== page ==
After Beijing remarked to a Czech Republic politician who visited Taiwan this week that they would pay a hefty price for their support for the self-governing island facing China's subjugation, Germany has remarked to China to stop pressurizing Europe. Basically, Germany is telling China to stop threatening Europe.
Czech Senate President's Taiwan Visit
Czech Senate President Milos Vystrcil inflamed China by becoming one of the few senior politicians from the European Union to visit Taiwan.
A tension-filled back-and-forth discussion in Berlin on Tuesday displayed how a deliberate Chinese charm offensive in Europe appears to have retaliated, reported Business Insider.
Chinese Foreign Minister Wang Yi's final stop in his five-nation travel through Europe included his confrontation with German counterpart Heiko Maas for saying he would pay the aforementioned heavy price. Maas indicated that he had spoken by phone with his Czech counterpart and underscored that Europe would not back down, reported Financial Review.
In Rome, China's top diplomat was interrogated regarding autonomy and freedom in Hong Kong. He was questioned regarding Beijing's treatment of the Muslim-minority Uighurs in Paris.
Retaliation Against China's Threats
Germany has reprimanded China for pressurizing Europe after the high-ranking Czech politician's visit to Taiwan displeased Beijing.
Amid a joint appearance that underscored Berlin's stable hardening policy directed at China, German foreign minister Maas also prompted his Chinese counterpart to backpedal the oppressive Hong Kong national security law, reported The Times.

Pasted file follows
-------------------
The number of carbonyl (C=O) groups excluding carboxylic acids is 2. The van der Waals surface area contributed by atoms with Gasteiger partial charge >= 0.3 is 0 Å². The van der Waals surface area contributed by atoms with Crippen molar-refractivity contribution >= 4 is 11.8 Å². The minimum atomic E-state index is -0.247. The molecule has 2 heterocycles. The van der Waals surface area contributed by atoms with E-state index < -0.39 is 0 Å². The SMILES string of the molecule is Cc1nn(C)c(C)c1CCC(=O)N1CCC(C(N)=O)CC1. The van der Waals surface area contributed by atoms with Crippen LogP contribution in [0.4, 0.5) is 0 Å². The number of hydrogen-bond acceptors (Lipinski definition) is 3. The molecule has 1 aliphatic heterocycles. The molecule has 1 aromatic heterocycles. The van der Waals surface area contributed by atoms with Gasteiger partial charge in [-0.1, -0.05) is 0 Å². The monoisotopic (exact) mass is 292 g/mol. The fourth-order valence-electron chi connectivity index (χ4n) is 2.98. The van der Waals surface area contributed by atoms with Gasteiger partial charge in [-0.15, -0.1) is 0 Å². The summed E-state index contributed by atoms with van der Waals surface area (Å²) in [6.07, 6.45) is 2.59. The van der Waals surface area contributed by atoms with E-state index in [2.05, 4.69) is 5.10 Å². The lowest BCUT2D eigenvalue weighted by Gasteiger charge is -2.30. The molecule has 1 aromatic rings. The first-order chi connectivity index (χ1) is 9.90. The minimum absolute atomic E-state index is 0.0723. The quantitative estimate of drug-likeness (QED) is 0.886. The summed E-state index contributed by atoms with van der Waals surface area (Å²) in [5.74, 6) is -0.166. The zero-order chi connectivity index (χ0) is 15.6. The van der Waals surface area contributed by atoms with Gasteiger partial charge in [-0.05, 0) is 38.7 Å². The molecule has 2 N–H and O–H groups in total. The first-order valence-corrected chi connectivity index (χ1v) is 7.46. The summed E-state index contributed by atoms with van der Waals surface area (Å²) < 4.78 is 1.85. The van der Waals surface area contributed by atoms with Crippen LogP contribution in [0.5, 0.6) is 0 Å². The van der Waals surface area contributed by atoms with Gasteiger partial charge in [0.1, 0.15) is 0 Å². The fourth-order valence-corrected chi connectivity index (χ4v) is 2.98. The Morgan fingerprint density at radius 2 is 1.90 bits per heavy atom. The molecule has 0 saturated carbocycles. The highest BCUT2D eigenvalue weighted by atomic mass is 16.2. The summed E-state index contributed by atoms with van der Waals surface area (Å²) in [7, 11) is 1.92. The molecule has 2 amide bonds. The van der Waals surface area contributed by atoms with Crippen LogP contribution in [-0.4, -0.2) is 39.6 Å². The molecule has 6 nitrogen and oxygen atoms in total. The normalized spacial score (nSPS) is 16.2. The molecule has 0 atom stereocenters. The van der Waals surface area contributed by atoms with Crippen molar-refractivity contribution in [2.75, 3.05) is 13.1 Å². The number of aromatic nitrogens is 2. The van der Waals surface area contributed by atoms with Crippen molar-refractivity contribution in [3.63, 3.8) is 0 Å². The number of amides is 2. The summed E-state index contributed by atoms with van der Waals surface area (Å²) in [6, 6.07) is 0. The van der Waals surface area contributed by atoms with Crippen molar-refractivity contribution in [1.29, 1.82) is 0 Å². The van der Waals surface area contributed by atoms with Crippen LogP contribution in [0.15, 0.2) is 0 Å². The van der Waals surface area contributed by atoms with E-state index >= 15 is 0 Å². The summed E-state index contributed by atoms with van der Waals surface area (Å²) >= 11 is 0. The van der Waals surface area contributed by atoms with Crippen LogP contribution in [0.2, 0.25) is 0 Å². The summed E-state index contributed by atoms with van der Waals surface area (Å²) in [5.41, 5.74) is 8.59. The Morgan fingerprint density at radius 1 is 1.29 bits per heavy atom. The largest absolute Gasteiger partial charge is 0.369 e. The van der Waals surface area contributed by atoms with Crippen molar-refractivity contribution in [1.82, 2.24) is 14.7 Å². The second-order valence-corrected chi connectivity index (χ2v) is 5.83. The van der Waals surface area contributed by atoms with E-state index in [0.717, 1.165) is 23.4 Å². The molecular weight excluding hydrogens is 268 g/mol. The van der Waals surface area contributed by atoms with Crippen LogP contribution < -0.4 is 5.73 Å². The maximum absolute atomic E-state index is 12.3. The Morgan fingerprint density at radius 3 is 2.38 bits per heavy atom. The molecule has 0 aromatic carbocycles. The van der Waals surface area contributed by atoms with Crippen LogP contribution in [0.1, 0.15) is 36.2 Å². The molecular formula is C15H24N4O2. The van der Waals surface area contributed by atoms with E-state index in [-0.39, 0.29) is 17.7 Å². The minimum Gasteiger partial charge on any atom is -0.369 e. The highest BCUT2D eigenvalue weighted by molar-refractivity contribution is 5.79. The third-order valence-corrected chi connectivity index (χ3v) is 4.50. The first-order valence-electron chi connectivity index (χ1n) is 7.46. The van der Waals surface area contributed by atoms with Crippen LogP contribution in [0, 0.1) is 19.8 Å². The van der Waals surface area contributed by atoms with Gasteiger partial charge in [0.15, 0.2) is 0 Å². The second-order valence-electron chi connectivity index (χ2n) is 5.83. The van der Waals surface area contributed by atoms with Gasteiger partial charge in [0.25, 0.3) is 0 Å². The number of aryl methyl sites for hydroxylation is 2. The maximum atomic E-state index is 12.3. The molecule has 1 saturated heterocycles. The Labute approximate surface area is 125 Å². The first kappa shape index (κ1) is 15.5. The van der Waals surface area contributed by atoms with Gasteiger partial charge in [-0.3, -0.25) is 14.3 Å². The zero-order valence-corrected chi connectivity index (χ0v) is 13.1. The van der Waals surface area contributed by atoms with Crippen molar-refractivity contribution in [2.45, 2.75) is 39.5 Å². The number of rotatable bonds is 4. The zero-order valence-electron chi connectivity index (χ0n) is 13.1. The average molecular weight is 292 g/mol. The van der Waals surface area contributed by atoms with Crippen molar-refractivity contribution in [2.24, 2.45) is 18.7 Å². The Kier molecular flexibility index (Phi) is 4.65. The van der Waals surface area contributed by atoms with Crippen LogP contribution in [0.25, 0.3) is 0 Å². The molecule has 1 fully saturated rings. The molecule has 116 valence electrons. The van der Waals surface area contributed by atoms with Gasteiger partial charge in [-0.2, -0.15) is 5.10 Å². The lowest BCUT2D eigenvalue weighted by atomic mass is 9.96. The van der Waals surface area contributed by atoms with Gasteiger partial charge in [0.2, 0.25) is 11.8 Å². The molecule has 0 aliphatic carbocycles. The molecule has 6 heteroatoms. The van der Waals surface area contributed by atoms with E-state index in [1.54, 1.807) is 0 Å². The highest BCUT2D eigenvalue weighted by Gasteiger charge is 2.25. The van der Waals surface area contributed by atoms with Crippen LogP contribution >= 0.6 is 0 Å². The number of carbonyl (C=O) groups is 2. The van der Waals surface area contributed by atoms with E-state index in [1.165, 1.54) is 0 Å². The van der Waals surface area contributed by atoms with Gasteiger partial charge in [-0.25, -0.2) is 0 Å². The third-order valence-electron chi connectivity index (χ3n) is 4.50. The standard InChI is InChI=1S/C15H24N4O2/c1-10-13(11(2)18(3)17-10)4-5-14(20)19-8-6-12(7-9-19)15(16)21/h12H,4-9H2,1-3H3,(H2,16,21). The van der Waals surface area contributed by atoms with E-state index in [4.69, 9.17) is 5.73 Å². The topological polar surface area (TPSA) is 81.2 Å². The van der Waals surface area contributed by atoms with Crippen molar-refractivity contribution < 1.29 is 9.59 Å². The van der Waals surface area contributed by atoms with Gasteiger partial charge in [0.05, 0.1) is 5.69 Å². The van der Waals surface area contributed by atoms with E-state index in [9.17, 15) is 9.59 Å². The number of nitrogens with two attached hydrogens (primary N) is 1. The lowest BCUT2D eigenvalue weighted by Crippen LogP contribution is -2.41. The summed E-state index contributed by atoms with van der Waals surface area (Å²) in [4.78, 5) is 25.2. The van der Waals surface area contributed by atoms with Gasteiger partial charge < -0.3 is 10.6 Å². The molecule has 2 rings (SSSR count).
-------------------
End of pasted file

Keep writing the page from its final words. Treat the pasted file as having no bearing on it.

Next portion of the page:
Vystrcil remarked to its parliamentarians "I am a Taiwanese" in what was understood as a reference to John F. Kennedy's anti-communist 1963 Ich bin ein Berliner speech.
President Xi Jinping would like China to reunify with the self-governing and Southeast Asian country Taiwan which was a remnant of non-Communist China.
"We as Europeans act in close cooperation -- we offer our international partners respect, and we expect the exact same from them. Threats don't fit in here," according to Maas in an attempt to tell China to stop threatening Europe at a 50-minute press briefing in Berlin along with Wang.
Wang was adamant in his stance, indicating that Vystrcil's visit was an intercession in Chinese internal affairs and a contravening to which Beijing's government had to respond.
The Chinese diplomat was chastized by the German foreign minister in Berlin for the intimating remarks directed at European officials.
Wang Yi headed home on Tuesday after a five-stop European tour that had been designated to patch fences with governments in Europe -- or at least execute a charm offensive following Secretary of State Mike Pompeo calling for a Cold War-style alliance of Western democracies against China.
The touring of the five European capitals was an attempt to augment his nation's influence before President Xi discusses with Merkel and other European Union leaders in mid-September.
According to Beijing, it is armed to retake the island by force if critical.
Vystrcil stated during his visit to Taiwan this week, "I am convinced that it is the duty and obligation of every democrat to support all who defend democratic principles and who often find themselves building democracy under difficult conditions."
Maas stood up for Vystrcil, as Europeans stood together "shoulder to shoulder," to tell China to stop threatening Europe.
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